Hennepin County District Judge Peter Cahill also let stand all other charges against Chauvin's co-defendants.
Cahill ruled that while third-degree murder is applicable when a defendant's actions could have harmed "others," prosecutors are accusing Chauvin in the death of just one victim, Floyd.
"The language of the third-degree murder statute explicitly requires the act causing the 'death of another' must be eminently dangerous 'to others,'" Cahill wrote.
Minnesota Attorney General Keith Ellison, whose office is handing the case, downplayed the dismissal.
"The court has sustained eight out of nine charges against the defendants in the murder of George Floyd, including the most serious charges against all four defendants," Ellison said in a statement.
"This means that all four defendants will stand trial for murder and manslaughter, both in the second degree. This is an important, positive step forward in the path toward justice for George Floyd, his family, our community, and Minnesota. We look forward to presenting the prosecution's case to a jury in Hennepin County."
Mark Osler, a former federal prosecutor who is a law professor at the University of St. Thomas in Minnesota, said losing a lesser included charge is at least a small setback for the state. Any jurors who might feel uncomfortable convicting Chauvin of second-degree murder now have one fewer avenue to convict him of a serious offense.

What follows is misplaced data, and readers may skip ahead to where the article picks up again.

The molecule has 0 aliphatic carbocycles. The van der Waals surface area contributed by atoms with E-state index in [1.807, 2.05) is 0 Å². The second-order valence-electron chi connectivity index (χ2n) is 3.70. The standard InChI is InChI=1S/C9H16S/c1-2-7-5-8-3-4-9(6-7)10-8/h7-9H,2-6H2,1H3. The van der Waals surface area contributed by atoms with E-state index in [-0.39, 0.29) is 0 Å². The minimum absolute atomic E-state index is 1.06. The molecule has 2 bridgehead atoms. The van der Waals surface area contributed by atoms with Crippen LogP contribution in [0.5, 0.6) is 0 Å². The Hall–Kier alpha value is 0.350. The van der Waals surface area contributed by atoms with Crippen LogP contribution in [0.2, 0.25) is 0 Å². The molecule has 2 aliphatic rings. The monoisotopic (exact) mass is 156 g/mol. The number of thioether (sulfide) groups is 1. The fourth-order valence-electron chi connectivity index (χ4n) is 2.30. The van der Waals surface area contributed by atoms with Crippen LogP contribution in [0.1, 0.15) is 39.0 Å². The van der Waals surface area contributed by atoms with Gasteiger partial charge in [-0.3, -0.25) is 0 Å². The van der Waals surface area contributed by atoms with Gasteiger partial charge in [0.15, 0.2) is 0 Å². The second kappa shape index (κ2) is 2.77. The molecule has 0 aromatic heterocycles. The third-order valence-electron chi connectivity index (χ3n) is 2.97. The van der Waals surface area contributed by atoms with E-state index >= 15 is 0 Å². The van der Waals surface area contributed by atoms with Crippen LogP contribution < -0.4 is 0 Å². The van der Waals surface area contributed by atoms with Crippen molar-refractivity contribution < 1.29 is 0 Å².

"They wouldn't have charged it if they didn't want it going in front of a jury," Osler said. "You always want to give options to a jury."
Chauvin's attorney, Eric J. Nelson, could not be immediately reached for comment Thursday.
The judge let stand all charges against three other former Minneapolis officers in the case, J. Alexander Kueng, Thomas Lane and Tou Thao, who are all charged with aiding and abetting second-degree murder and aiding and abetting second-degree manslaughter.
Floyd's death sparked protests around the country and the world against police brutality and systemic racism.